Creating value: the recipe for growth

To grow your business, the foundational task is to create value.  Creating value is the essence of business.
Whether you’re selling consumer products, goods and services from business to business, raising funds for a charity, or recruiting students to attend your college, job one is to create and understand your authentic value.

Value is what compels consumers or companies to invest time, capital or reputation because they are going to get something they want–something in which they find personal and corporate benefits.

At Valcort, we’ve seen this play out in hundreds of clients and partners over the years, and we’ve learned some common principles for creating value consistently and effectively. Here are seven:

  1. Understand who you are. Define what you do, what you create, what you value, what you want to be known for. Who are you and what do you want people to rave about you and your company into the next generation?
  2. Determine your unique value. What sets apart your company, product or service. Sharpen your value proposition. Creating new, unique value is the most difficult growth strategy. Start with updating your SWOT analysis, identifying, addressing, or optimizing strengths, weaknesses, opportunities, and threats
  3. Build trust. To assure that your value is communicated, believed, assumed and embraced, you must build and sustain trust. You can be accomplishing great things, crafting amazing products, and developing great plans, but if you have failed at building trust internally, with your customers and vendors, and throughout your value chain, your progress is likely to be sabotaged. Learn more about building trust.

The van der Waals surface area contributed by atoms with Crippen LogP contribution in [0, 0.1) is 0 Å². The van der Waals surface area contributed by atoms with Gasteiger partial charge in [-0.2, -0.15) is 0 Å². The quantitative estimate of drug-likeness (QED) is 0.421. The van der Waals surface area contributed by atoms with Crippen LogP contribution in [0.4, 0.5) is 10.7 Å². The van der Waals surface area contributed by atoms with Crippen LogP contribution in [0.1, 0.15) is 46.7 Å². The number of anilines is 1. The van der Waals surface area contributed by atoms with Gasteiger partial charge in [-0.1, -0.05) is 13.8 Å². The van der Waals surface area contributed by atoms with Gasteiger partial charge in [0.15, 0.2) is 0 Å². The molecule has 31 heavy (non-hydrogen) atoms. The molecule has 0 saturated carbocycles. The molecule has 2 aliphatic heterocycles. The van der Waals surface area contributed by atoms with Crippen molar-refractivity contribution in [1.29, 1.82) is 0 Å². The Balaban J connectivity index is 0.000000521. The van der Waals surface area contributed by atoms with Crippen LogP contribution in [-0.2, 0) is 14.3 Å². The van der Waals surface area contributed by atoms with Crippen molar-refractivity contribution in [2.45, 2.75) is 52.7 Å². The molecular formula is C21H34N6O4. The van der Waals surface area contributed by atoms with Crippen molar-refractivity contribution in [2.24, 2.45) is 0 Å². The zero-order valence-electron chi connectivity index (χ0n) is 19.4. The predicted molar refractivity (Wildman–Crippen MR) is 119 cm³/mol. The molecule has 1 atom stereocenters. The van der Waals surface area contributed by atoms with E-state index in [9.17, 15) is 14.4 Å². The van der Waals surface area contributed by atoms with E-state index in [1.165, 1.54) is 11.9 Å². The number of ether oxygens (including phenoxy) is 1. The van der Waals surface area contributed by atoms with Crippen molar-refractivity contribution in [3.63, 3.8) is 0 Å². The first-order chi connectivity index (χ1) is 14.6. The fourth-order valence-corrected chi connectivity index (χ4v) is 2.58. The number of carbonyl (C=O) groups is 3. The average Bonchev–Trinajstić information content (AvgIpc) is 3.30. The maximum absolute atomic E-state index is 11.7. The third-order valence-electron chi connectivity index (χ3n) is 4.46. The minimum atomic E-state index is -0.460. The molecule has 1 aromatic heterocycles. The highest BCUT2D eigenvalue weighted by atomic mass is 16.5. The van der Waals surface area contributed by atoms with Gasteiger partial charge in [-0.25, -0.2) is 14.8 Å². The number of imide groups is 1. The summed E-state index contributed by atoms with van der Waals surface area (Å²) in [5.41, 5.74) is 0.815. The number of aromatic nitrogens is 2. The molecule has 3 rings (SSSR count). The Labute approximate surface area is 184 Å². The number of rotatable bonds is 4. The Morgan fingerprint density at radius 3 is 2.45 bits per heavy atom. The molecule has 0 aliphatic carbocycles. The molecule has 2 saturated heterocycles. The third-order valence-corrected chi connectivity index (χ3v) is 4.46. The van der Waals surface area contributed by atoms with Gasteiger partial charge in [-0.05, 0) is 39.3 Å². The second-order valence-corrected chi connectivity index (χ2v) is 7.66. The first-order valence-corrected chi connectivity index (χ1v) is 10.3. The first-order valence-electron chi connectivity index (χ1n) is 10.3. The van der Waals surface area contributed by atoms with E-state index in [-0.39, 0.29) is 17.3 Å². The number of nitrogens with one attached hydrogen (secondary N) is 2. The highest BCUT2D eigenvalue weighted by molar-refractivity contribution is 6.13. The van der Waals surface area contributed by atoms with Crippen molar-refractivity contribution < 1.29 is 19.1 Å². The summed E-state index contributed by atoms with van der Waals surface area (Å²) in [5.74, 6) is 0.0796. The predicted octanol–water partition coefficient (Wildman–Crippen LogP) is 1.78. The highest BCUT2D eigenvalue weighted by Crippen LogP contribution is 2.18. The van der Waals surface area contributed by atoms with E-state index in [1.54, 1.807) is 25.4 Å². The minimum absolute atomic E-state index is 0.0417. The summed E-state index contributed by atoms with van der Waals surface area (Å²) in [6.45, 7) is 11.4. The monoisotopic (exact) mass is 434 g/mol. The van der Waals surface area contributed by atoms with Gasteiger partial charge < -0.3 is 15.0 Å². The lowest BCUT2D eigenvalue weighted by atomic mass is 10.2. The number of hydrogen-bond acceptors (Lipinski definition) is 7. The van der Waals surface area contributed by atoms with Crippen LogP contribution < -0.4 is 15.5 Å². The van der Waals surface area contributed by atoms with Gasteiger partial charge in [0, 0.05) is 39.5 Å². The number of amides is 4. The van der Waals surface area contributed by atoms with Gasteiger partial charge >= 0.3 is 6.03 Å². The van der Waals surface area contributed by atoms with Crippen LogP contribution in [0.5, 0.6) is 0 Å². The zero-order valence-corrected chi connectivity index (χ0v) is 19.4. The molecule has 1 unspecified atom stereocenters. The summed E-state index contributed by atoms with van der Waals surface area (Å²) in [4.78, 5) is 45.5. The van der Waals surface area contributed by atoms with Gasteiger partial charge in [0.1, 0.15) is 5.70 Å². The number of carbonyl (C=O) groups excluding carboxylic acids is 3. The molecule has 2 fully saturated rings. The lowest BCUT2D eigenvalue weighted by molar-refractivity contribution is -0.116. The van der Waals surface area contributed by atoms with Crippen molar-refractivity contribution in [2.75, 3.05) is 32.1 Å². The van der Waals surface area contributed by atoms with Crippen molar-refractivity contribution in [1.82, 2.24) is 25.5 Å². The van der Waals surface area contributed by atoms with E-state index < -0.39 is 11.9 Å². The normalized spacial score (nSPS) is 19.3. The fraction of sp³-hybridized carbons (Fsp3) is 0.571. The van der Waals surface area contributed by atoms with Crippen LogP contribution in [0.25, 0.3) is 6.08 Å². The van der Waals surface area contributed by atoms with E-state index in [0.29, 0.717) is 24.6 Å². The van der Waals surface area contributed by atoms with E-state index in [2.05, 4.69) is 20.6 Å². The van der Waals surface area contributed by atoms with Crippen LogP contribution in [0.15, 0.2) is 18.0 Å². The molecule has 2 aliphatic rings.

4. Build relationships. Through trust-based relationships you can introduce and reinforce your value at every point of contact. Value is in the mind of the beholder. Work hard to understand exactly what value means to your customers, so you can generate and provide it. Value is determined by both supplier and consumer; it cannot take place with only one or the other.
  5. What are the market’s needs? Understand the unmet needs of the market and how you will have value as you meet those needs. Certainly, value represents the worth of goods or services as determined by the market. But also remember that value is subjective, and can change according to the circumstances your customers are facing. It’s your job to identify what drives your customers, and to construct your offerings around those drivers.
  6. How can you win? Find soft spots in the competitive offerings, where you can provide more or better value than your competitors. Identify the customers and segments where are you can create more value relative to competitors. Consider three ways to compete around value: First, create better value with impact–delivering a more powerful punch, added value. Second, increase intensitymore strength, power, or potency. Above and beyond what others offer, what the law requires, even what beyond what consumers may expect.   Third, look at application– applying the same benefits to a wider variety of uses or number of platforms.
  7. Think about what’s next. The market won’t be the same in three years. Where do you think it’s going, and how will you fit in? Project market trends and the value you will present in the future perfect.
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